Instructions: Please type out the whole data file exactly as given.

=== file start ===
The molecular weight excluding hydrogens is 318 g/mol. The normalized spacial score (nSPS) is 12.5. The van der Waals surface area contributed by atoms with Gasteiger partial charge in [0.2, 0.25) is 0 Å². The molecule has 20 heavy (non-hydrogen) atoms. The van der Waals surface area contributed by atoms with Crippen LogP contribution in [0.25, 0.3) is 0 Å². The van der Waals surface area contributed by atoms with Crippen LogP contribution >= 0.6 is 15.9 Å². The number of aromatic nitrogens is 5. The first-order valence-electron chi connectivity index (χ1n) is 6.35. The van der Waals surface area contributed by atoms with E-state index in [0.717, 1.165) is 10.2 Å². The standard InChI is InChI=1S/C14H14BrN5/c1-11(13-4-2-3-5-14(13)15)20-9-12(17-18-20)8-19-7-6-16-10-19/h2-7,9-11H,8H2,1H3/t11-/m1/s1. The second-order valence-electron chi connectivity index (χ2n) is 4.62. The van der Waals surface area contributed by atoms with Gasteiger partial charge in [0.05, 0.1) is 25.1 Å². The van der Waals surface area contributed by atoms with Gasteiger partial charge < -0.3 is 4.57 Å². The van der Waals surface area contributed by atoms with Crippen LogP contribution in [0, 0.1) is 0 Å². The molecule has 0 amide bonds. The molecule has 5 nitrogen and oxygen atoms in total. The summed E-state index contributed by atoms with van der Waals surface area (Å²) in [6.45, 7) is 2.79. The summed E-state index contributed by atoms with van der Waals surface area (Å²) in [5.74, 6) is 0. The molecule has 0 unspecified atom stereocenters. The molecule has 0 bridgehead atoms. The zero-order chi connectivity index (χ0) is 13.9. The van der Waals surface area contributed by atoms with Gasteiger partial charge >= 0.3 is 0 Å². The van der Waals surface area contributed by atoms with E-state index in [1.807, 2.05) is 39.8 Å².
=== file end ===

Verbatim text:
The molecular weight excluding hydrogens is 318 g/mol. The normalized spacial score (nSPS) is 12.5. The van der Waals surface area contributed by atoms with Gasteiger partial charge in [0.2, 0.25) is 0 Å². The molecule has 20 heavy (non-hydrogen) atoms. The van der Waals surface area contributed by atoms with Crippen LogP contribution in [0.25, 0.3) is 0 Å². The van der Waals surface area contributed by atoms with Crippen LogP contribution >= 0.6 is 15.9 Å². The number of aromatic nitrogens is 5. The first-order valence-electron chi connectivity index (χ1n) is 6.35. The van der Waals surface area contributed by atoms with E-state index in [0.717, 1.165) is 10.2 Å². The standard InChI is InChI=1S/C14H14BrN5/c1-11(13-4-2-3-5-14(13)15)20-9-12(17-18-20)8-19-7-6-16-10-19/h2-7,9-11H,8H2,1H3/t11-/m1/s1. The second-order valence-electron chi connectivity index (χ2n) is 4.62. The van der Waals surface area contributed by atoms with Gasteiger partial charge in [0.05, 0.1) is 25.1 Å². The van der Waals surface area contributed by atoms with Gasteiger partial charge < -0.3 is 4.57 Å². The van der Waals surface area contributed by atoms with Crippen LogP contribution in [0, 0.1) is 0 Å². The molecule has 0 amide bonds. The molecule has 5 nitrogen and oxygen atoms in total. The summed E-state index contributed by atoms with van der Waals surface area (Å²) in [6.45, 7) is 2.79. The summed E-state index contributed by atoms with van der Waals surface area (Å²) in [5.74, 6) is 0. The molecule has 0 unspecified atom stereocenters. The molecule has 0 bridgehead atoms. The zero-order chi connectivity index (χ0) is 13.9. The van der Waals surface area contributed by atoms with Gasteiger partial charge >= 0.3 is 0 Å². The van der Waals surface area contributed by atoms with E-state index in [1.807, 2.05) is 39.8 Å².